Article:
4. Understand the modern forms of race oppression and slavery and how they are intertwined with policing, the courts and the prison industrial complex. We don’t enslave black people on the plantation cotton fields anymore. Now we lock them up in for profit prisons at disproportionate rates and for longer sentences for the same crimes than white people. And when they are released, they are second class citizens stripped of voting rights and denied access to housing, employment and education. Mass incarceration is The New Jim Crow.

5. Examine the interplay between poverty and racial equity. The twin pillar of racism is economic injustice but do not use class issues to trump race issues and avoid the racism conversation. While racism and class oppression are tangled together in this country, the fact remains that the number one predictor of prosperity and access to opportunity is race.

6. Diversify your media. Be intentional about looking for and paying close attention to diverse voices of color on the tv, on the internet and on the radio to help shape your awareness, understanding and thinking about political, economic and social issues. Check out ColorlinesThe Root or This Week in Blackness to get started.

7. Adhere to the philosophy of nonviolence as you resist racism and oppression. Dr. Martin Luther King advocated for nonviolent conflict reconciliation as the primary strategy of the Civil Rights Movement and the charge of His Final Marching OrdersEast Point Peace Academy offers online resources and in person training on nonviolence that is accessible to all people regardless of ability to pay.

8. Find support from fellow white allies. Challenge and encourage each other to dig deeper, even when it hurts and especially when you feel confused and angry and sad and hopeless, so that you can be more authentic in your shared journey with people of color to uphold and protect principles of antiracism and equity in our society. Go to workshops like Training for Change’s Whites Confronting Racism or European Dissent by The People’s Institute. Attend The White Privilege Conference or the Facing Race conference. Some organizations offer scholarships or reduced fees to help people attend if funding is an issue.

9. If you are a person of faith, look to your scriptures or holy texts for guidance. Seek out faith based organizations like Sojourners and follow faith leaders that incorporate social justice into their ministry. Ask your clergy person to address antiracism in their sermons and teachings. If you are not a person of faith, learn how the world’s religions view social justice issues so that when you have opportunity to invite people of faith to also become white allies, you can talk with them meaningfully about why being a white ally is supported by their spiritual beliefs.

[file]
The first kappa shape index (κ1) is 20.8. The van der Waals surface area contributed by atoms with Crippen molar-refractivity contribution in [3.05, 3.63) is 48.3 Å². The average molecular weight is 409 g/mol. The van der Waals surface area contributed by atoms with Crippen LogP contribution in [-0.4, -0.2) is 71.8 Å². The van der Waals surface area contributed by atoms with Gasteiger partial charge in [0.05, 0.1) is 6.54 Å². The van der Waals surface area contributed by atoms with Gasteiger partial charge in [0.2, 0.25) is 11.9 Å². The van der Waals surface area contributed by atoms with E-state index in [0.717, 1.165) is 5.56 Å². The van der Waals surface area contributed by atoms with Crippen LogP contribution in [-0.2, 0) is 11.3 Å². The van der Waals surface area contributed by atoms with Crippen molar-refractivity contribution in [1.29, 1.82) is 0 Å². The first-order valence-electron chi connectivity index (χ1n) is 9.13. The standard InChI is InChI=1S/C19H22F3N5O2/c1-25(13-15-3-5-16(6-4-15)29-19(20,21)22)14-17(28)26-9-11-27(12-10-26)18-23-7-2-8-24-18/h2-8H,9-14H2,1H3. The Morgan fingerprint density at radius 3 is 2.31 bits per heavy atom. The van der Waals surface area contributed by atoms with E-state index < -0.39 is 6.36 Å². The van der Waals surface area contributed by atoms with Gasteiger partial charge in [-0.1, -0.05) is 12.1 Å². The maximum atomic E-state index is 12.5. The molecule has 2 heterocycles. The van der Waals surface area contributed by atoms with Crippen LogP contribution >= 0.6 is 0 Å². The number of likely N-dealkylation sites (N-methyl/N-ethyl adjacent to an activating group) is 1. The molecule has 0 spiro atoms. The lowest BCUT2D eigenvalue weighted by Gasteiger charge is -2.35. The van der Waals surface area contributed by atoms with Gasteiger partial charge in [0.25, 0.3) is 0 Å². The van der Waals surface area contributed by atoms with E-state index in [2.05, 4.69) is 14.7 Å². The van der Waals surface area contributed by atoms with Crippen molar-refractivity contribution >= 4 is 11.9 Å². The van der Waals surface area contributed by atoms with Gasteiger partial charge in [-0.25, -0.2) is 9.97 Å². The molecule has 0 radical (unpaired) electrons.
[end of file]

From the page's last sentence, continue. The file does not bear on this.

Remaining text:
10. Don’t be afraid to be unpopular. Let’s be realistic. If you start calling out all the racism you witness (and it will be a lot once you know what you’re looking at) some people might not want to hang out with you as much. That’s a risk you’ll need to accept. But think about it like this: staying silent when you witness oppression is the same as supporting oppression. So you can be the popular person who stands with the oppressor or you can be the (maybe) unpopular person who stands for equality and dignity for all people. Which person would you prefer to be? And honestly, if some people don’t want to hang out with you anymore once you show yourself as a white ally then why would you even want to be friends with them anyway? They’re probably racists.
DA

11. Be proactive in your own community. As a white ally, you are not limited to being reactionary and only rising up to stand on the side of justice when black people are being subjected to violence very visibly and publicly. Moments of crisis do not need to be the catalyst because taking action against systemic racism is always appropriate because systemic racism permeates nearly every institution and community in this country. Some ideas for action: organize a community conversation about the state of police-community relations* in your neighborhood, support leaders of color by donating your time or money to their campaigns or causes, ask the local library to host a showing and discussion group about the documentary RACE – The Power of an Illusion, attend workshops to learn how to transform conflict into opportunity for dialogue. Gather together diverse white allies that represent the diversity of backgrounds in your community. Antiracism is not a liberals only cause. Antiracism is a movement for all people, whether they be conservative, progressive, rich, poor, urban or rural.